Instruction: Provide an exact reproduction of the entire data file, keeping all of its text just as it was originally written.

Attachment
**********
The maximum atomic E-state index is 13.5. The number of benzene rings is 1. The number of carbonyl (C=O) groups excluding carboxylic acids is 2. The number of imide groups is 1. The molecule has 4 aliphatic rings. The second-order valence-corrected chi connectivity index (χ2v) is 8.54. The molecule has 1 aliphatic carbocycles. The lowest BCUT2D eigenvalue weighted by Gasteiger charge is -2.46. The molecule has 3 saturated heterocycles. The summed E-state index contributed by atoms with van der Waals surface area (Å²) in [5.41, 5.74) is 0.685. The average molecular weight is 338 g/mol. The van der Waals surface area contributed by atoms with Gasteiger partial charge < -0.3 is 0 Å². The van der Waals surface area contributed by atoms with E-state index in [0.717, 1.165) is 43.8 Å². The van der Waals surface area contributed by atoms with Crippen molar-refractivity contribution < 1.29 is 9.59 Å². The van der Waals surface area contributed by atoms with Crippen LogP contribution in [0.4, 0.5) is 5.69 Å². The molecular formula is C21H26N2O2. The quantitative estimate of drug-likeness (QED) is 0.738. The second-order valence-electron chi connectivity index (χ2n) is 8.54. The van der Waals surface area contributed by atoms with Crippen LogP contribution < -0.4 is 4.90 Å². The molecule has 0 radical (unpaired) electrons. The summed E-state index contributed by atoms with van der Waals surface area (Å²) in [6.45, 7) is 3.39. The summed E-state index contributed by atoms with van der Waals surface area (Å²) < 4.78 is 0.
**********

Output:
The maximum atomic E-state index is 13.5. The number of benzene rings is 1. The number of carbonyl (C=O) groups excluding carboxylic acids is 2. The number of imide groups is 1. The molecule has 4 aliphatic rings. The second-order valence-corrected chi connectivity index (χ2v) is 8.54. The molecule has 1 aliphatic carbocycles. The lowest BCUT2D eigenvalue weighted by Gasteiger charge is -2.46. The molecule has 3 saturated heterocycles. The summed E-state index contributed by atoms with van der Waals surface area (Å²) in [5.41, 5.74) is 0.685. The average molecular weight is 338 g/mol. The van der Waals surface area contributed by atoms with Gasteiger partial charge < -0.3 is 0 Å². The van der Waals surface area contributed by atoms with E-state index in [0.717, 1.165) is 43.8 Å². The van der Waals surface area contributed by atoms with Crippen molar-refractivity contribution < 1.29 is 9.59 Å². The van der Waals surface area contributed by atoms with Crippen LogP contribution in [0.4, 0.5) is 5.69 Å². The molecular formula is C21H26N2O2. The quantitative estimate of drug-likeness (QED) is 0.738. The second-order valence-electron chi connectivity index (χ2n) is 8.54. The van der Waals surface area contributed by atoms with Crippen LogP contribution < -0.4 is 4.90 Å². The molecule has 0 radical (unpaired) electrons. The summed E-state index contributed by atoms with van der Waals surface area (Å²) in [6.45, 7) is 3.39. The summed E-state index contributed by atoms with van der Waals surface area (Å²) < 4.78 is 0.